A new era of exploration at Jupiter’s moons began last week with the launch of the European Space Agency’s Juice, the Jupiter Icy Moons Explorer. This mission will visit three of Jupiter’s largest moons — Europa, Callisto and Ganymede — to investigate whether they could be potentially habitable, a question that’s been highly debated since the first evidence of subsurface oceans on these moons was seen by the Galileo mission in the 1990s.
The spacecraft launched onboard an Ariane 5 rocket from the European Spaceport in French Guiana on April 14th, 2023. After about 2 hours into the flight, ESA operations confirmed that it unfurled its gigantic 27-meter-(88 ft.) long solar arrays, meaning the launch was successful. Now comes the long flight to Jupiter. Juice will arrive at the planet in 2031, where after the flybys of Europa, and Callisto, the spacecraft will eventually settle into a final orbit around Ganymede.
“ESA, with its international partners, is on its way to Jupiter,” says ESA Director General Josef Aschbacher, in a press release. “Juice’s spectacular launch carries with it the vision and ambition of those who conceived the mission decades ago, the skill and passion of everyone who has built this incredible machine, the drive of our flight operations team, and the curiosity of the global science community. Together, we will keep pushing the boundaries of science and exploration in order to answer humankind’s biggest questions.”
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The volume of subsurface water held by Europa, Ganymede and Callisto is far greater than in Earth’s oceans. Juice’s suite of science instruments will provide unprecedented, close-up details to help uncover the mysteries of these enticing moons.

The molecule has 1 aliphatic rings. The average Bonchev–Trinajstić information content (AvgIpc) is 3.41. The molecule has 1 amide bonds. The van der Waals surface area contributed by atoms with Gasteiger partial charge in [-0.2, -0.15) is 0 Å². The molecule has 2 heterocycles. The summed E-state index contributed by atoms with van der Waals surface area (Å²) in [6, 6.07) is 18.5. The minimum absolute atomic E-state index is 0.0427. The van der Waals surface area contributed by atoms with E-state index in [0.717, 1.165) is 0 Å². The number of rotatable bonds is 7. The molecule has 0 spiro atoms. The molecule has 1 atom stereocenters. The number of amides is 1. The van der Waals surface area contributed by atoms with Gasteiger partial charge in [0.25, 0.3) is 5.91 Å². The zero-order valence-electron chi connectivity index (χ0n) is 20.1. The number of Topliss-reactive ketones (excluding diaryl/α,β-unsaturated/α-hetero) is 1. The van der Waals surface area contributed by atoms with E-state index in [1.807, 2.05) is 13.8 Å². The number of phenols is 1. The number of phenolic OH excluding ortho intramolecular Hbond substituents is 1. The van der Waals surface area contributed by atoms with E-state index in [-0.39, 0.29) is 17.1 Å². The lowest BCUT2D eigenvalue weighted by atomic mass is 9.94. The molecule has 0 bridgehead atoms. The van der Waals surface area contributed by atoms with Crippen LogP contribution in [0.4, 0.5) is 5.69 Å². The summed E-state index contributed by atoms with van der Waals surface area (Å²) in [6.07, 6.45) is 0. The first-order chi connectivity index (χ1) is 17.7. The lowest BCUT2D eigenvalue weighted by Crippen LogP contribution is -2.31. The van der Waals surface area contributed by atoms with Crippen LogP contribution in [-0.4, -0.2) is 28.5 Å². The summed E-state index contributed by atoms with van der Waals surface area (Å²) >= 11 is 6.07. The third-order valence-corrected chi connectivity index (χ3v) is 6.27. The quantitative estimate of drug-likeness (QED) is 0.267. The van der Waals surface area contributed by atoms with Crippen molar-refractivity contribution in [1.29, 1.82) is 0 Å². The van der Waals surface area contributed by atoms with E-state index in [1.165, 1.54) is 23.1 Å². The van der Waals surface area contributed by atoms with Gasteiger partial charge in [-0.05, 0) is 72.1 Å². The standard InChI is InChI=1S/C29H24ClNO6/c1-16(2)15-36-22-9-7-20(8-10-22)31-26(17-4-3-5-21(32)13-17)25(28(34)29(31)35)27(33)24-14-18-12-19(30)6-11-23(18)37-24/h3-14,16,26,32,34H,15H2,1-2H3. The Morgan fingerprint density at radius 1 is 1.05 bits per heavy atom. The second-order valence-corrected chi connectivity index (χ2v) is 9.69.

The timing for Juice’s launch was very precise. The launch window was about one second so that the orbital mechanics could allow for the spacecraft’s complex trajectory. The eight-year cruise includes four gravity-assist flybys of Earth and Venus, which will slingshot the spacecraft towards the outer Solar System. The first flyby of Earth comes in August 2024 and will be the first time a spacecraft will perform a maneuver called a Lunar-Earth gravity assist (LEGA), which involves flying first past the Moon and then past Earth just a day and a half later.
Everything about Juice is big. At 4,800 kilograms (10,600 pounds), Juice is one of the heaviest spacecraft ever launched. The complex trajectories also means Juice needed to carry extra fuel, almost 3,000 kilograms (roughly 6,600 pounds) of propellant in total. Over the next two-and-half weeks Juice will deploy its various antennas and instrument booms, including the 16 meter (55 ft)- long radar antenna, 10.6 meter (35 ft)- long magnetometer boom.
Ten state-of-the-art instruments will study the environment of Jupiter and the subsurface of the icy moons. The instruments include radar that can penetrate the surfaces of the icy moons as deep as nine kilometers (six miles), showing us their internal structures for the first time. A visible-and-infrared spectrometer will be able to detect what the surfaces of the icy moons are made of. Two radio instruments will allow scientists to infer the gravity fields of the moons, providing insights into their interiors. And a magnetometer will in particular be focused on Ganymede, as it is the only moon in our Solar System with its own magnetic field.
And if you’re wondering if the name of the spacecraft is Juice or JUICE, ESA decided to simplify the original complicated acronym for JUpiter ICy moons Explorer to just Juice, the Jupiter Icy Moons Explorer.